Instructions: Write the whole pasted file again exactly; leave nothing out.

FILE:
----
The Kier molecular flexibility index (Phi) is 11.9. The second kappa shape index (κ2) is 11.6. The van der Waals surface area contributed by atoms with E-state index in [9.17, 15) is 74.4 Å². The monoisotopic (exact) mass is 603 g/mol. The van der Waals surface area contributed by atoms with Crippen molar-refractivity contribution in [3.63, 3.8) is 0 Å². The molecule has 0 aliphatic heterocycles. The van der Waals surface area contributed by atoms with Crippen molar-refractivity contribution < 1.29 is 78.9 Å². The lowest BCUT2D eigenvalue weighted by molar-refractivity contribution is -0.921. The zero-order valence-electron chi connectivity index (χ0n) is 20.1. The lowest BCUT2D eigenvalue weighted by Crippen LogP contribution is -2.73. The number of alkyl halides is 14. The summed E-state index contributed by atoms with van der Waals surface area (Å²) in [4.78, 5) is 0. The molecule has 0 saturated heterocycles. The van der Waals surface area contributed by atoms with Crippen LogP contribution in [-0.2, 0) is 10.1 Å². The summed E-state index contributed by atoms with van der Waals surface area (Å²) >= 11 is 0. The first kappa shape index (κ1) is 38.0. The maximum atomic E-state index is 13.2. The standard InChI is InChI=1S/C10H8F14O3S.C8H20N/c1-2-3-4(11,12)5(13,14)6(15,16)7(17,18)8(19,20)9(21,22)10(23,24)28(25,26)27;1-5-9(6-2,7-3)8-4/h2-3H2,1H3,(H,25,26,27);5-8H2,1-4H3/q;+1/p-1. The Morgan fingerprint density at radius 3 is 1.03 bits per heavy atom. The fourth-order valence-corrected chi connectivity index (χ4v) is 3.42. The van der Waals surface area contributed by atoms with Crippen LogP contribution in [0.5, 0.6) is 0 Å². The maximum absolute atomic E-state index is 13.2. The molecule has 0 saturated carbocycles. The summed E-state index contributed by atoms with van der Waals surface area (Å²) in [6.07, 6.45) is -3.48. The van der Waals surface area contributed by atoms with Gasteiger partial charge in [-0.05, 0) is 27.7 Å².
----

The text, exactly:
The Kier molecular flexibility index (Phi) is 11.9. The second kappa shape index (κ2) is 11.6. The van der Waals surface area contributed by atoms with E-state index in [9.17, 15) is 74.4 Å². The monoisotopic (exact) mass is 603 g/mol. The van der Waals surface area contributed by atoms with Crippen molar-refractivity contribution in [3.63, 3.8) is 0 Å². The molecule has 0 aliphatic heterocycles. The van der Waals surface area contributed by atoms with Crippen molar-refractivity contribution < 1.29 is 78.9 Å². The lowest BCUT2D eigenvalue weighted by molar-refractivity contribution is -0.921. The zero-order valence-electron chi connectivity index (χ0n) is 20.1. The lowest BCUT2D eigenvalue weighted by Crippen LogP contribution is -2.73. The number of alkyl halides is 14. The summed E-state index contributed by atoms with van der Waals surface area (Å²) in [4.78, 5) is 0. The molecule has 0 saturated heterocycles. The van der Waals surface area contributed by atoms with Crippen LogP contribution in [-0.2, 0) is 10.1 Å². The summed E-state index contributed by atoms with van der Waals surface area (Å²) >= 11 is 0. The first kappa shape index (κ1) is 38.0. The maximum atomic E-state index is 13.2. The standard InChI is InChI=1S/C10H8F14O3S.C8H20N/c1-2-3-4(11,12)5(13,14)6(15,16)7(17,18)8(19,20)9(21,22)10(23,24)28(25,26)27;1-5-9(6-2,7-3)8-4/h2-3H2,1H3,(H,25,26,27);5-8H2,1-4H3/q;+1/p-1. The Morgan fingerprint density at radius 3 is 1.03 bits per heavy atom. The fourth-order valence-corrected chi connectivity index (χ4v) is 3.42. The van der Waals surface area contributed by atoms with Crippen LogP contribution in [0.5, 0.6) is 0 Å². The maximum absolute atomic E-state index is 13.2. The molecule has 0 saturated carbocycles. The summed E-state index contributed by atoms with van der Waals surface area (Å²) in [6.07, 6.45) is -3.48. The van der Waals surface area contributed by atoms with Gasteiger partial charge in [-0.05, 0) is 27.7 Å².